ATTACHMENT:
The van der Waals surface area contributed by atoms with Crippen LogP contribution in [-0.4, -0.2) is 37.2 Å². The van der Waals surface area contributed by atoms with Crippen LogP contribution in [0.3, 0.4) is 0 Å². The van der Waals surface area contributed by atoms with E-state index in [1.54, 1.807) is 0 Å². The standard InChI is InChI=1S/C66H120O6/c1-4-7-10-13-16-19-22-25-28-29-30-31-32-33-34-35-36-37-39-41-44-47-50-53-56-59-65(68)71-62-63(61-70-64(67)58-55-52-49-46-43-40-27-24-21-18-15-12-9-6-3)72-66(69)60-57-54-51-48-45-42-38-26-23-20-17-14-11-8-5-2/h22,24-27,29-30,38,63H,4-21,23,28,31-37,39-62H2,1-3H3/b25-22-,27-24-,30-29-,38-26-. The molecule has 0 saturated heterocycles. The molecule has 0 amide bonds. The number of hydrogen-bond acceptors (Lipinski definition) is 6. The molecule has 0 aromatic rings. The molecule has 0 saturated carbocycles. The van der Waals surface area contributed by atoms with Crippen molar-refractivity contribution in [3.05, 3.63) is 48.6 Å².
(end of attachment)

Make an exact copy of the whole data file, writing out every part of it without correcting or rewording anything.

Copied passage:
The van der Waals surface area contributed by atoms with Crippen LogP contribution in [-0.4, -0.2) is 37.2 Å². The van der Waals surface area contributed by atoms with Crippen LogP contribution in [0.3, 0.4) is 0 Å². The van der Waals surface area contributed by atoms with E-state index in [1.54, 1.807) is 0 Å². The standard InChI is InChI=1S/C66H120O6/c1-4-7-10-13-16-19-22-25-28-29-30-31-32-33-34-35-36-37-39-41-44-47-50-53-56-59-65(68)71-62-63(61-70-64(67)58-55-52-49-46-43-40-27-24-21-18-15-12-9-6-3)72-66(69)60-57-54-51-48-45-42-38-26-23-20-17-14-11-8-5-2/h22,24-27,29-30,38,63H,4-21,23,28,31-37,39-62H2,1-3H3/b25-22-,27-24-,30-29-,38-26-. The molecule has 0 saturated heterocycles. The molecule has 0 amide bonds. The number of hydrogen-bond acceptors (Lipinski definition) is 6. The molecule has 0 aromatic rings. The molecule has 0 saturated carbocycles. The van der Waals surface area contributed by atoms with Crippen molar-refractivity contribution in [3.05, 3.63) is 48.6 Å².